You might be an amazing blogger and you could have expertly negotiated your way into a later curfew at the age of 15, but writing a stellar résumé and negotiating your salary are two skills most young job applicants struggle with.
But don’t fear! These tips can help you get noticed and feel more comfortable talking about your starting salary.
Resume Writing is an Art Form
Before you hit send on your next application, ask yourself this question. Have you customized your résumé to that job application? Most people just make one résumé and blast it out to the four corners of the earth. This can be a huge mistake. A résumé should be a specific to the company or job description you’re applying for.
Read the job description carefully
Highlight the skills and qualities listed in the description and then find clear ways to link your experience on your résumé to these skills. When you’re done, you should have addressed all of the skills and experience requirements on the job listing within your résumé.
Spell it out
You might think it’s obvious that organizing a huge conference at your former job demonstrated leadership, but make sure to spell it out. Include a bullet point about how you took the lead and the skills you refined by being a leader. Do that with every skill requirement the company has listed.
Make your resume scannable
Create a short list of your skills and technological proficiencies at the top of your résumé. This makes it easier to read and hiring managers can immediately see that you have the skills they’re looking for.
Include volunteer experiences
Employers like to see candidates who are passionate and donate their time. Also, you might have gained valuable skills in your volunteer roles that could help you get the position.
If you don’t have experience that’s relevant in an area they’re looking for, be sure to mention that in your cover letter and explain why that won’t be an impediment to your success at the job. The last thing you want is for them to think that you won’t be able to handle a part of the job and for you to have no opportunity to convince them otherwise.
Don’t be afraid of negotiating
There are many reasons you might want to negotiate your salary. For example, you might have gotten another offer and you want the company to match it. Also, not negotiating could cost you. Companies may expect candidates to negotiate, so their initial offers may be intentionally low. It’s estimated that if you never negotiate your salary, you could miss out on almost $1 million in wages over the course of your career.
But how do you know if you can negotiate? If you’re being hired into a union job, your union usually does any negotiating for you, but otherwise most jobs have wiggle room. You can always ask and find out.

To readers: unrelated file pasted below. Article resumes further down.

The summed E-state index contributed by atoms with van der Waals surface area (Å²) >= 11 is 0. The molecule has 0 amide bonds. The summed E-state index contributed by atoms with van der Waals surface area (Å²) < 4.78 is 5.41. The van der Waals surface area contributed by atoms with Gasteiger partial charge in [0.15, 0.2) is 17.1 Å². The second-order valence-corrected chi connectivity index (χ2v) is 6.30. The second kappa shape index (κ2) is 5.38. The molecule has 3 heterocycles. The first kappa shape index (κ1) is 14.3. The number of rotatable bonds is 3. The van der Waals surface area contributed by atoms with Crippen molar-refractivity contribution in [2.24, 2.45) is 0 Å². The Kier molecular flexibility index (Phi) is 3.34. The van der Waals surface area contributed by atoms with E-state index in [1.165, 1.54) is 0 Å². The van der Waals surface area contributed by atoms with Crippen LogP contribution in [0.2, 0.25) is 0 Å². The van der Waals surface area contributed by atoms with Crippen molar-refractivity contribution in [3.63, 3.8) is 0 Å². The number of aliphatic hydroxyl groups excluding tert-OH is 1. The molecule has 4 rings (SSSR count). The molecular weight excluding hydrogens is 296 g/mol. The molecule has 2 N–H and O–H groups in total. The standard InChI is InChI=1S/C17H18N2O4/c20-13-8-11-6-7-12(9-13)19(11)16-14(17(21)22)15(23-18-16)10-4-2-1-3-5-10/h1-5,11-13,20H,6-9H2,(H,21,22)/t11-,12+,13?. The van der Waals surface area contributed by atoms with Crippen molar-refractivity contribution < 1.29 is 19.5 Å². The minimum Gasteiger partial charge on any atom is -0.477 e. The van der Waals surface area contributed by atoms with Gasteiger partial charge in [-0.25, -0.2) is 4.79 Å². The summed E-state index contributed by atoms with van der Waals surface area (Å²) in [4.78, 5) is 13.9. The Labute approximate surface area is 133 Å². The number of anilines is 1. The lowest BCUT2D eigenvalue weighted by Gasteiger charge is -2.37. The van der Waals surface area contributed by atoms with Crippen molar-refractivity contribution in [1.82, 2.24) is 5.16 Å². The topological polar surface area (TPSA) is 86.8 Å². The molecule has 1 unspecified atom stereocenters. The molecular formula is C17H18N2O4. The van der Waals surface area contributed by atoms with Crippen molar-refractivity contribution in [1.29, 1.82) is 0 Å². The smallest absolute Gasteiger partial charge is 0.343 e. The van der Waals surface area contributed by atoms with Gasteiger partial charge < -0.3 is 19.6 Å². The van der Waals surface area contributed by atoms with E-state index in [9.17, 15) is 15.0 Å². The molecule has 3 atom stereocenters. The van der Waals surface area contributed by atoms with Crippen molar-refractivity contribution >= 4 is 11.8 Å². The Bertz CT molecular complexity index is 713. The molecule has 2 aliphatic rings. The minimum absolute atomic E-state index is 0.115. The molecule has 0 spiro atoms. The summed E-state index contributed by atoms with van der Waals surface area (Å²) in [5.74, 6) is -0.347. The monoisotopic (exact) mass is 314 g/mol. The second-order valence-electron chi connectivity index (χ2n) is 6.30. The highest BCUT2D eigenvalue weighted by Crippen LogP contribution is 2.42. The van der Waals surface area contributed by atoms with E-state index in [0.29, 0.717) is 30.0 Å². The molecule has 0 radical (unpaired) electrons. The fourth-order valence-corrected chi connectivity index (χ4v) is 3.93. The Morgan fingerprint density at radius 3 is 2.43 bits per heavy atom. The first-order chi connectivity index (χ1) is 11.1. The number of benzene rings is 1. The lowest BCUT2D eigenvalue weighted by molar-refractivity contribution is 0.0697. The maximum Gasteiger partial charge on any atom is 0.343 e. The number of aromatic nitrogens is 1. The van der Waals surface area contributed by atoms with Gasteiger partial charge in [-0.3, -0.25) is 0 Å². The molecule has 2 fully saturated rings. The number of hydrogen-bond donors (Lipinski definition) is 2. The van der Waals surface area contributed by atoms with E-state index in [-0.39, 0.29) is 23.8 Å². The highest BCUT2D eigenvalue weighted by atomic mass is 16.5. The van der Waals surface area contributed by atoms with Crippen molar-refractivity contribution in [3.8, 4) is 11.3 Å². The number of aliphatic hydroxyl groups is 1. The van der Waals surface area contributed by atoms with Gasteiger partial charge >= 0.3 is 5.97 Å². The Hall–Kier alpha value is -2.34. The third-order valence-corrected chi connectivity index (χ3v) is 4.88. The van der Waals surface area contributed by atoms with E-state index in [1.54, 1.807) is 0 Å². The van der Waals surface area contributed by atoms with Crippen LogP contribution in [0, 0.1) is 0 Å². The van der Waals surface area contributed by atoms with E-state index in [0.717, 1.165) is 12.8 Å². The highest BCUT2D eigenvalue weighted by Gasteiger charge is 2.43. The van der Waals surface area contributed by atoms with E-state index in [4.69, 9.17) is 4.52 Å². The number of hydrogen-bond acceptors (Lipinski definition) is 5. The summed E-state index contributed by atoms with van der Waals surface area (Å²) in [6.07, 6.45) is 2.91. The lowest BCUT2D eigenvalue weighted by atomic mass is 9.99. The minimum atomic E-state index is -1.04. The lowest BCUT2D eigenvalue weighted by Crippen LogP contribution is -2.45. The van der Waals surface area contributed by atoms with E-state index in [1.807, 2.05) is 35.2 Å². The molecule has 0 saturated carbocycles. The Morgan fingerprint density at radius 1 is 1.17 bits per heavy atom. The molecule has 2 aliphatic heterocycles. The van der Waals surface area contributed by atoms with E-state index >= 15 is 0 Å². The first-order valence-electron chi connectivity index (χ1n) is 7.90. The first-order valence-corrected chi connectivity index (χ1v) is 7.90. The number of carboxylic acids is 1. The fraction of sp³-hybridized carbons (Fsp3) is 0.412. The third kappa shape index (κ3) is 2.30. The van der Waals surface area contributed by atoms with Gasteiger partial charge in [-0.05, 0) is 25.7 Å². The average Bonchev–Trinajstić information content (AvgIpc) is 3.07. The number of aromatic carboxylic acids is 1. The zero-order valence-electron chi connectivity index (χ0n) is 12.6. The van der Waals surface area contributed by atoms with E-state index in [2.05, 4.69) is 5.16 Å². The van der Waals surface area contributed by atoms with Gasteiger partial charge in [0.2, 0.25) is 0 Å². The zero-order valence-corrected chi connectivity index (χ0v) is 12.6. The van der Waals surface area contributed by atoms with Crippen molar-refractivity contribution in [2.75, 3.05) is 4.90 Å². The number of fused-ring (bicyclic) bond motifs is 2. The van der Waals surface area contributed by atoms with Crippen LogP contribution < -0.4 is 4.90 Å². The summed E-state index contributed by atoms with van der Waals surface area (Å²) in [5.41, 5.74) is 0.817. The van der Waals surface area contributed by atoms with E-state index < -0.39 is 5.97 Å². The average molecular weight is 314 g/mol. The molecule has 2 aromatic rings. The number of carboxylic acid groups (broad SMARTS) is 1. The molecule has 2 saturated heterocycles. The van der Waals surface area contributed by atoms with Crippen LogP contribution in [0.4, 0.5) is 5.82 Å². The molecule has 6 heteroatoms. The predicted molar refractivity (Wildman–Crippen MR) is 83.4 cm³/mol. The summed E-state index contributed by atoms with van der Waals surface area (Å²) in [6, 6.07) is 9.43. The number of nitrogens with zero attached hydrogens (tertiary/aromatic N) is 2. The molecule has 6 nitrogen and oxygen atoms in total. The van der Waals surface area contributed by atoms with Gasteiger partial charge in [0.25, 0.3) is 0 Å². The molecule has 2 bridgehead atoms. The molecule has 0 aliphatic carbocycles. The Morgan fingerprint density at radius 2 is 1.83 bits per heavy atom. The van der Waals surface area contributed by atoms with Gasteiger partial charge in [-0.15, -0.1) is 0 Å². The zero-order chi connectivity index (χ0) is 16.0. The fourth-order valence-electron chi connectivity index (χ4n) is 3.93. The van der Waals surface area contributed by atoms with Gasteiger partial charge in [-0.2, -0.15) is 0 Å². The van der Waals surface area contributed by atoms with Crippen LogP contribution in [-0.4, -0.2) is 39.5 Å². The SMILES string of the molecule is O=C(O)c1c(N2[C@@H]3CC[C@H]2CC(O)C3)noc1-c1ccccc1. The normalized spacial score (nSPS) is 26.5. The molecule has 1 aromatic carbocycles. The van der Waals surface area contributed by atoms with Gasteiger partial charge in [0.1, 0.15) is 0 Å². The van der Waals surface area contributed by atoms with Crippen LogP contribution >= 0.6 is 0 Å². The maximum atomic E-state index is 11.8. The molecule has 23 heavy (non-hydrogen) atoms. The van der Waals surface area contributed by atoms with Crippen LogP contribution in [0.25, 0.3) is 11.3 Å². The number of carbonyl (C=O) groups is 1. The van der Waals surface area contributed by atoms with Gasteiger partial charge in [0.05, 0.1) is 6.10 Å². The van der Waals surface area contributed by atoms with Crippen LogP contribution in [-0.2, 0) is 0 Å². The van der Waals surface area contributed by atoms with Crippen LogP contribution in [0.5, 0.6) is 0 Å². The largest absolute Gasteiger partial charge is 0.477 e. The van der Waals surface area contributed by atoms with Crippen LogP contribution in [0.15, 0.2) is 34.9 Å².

Fear may be the one thing that makes most people bad at negotiating. They think, “The company might retract the offer and then what?” But after the interview process, the company picked you and likely doesn’t want to go through the hiring process again. That should give you some confidence.
Before you start negotiating, make sure to affirm your interest in the company, and tell them how excited you are to start working with them.
Next, figure out what a reasonable counter-offer is. You might want to ask your former classmates what kinds of offers they’ve received, or look to see if the company’s pay scales are listed online.
Once you have an idea of how much you want to ask for, clearly outline what you want. If you have another offer from another company, you might ask them to match it. Just be sure to once again affirm your interest in working for their company.
Here’s some tips for how to respond to some common (or feared!) scenarios.
1. “We can’t increase the salary.”
Response: “I understand. I’m wondering if there is any flexibility on things like vacation time or work scheduling? I’d be able to accept a lower salary if I could work from home one day a week, or get an extra week of vacation.”
2. “We can’t increase your salary by 10%, but we can increase it by 5%.”
Response: “Thank you so much. I really appreciate your willingness to negotiate the salary. I also understand that there are other benefits other than just salary. Can we go through your benefits package, or your mentorship programs so that I can better compare your offer to the others I’ve received?”
3. “The fact that you want to negotiate makes me question your interest in the position.”
Response: “I am very interested in this position. I’m sorry if my wanting to negotiate made your feel otherwise. I agree that you’ve made me a fair offer and understand that you cannot negotiate on salary. I need some time to think about it and get back to you.”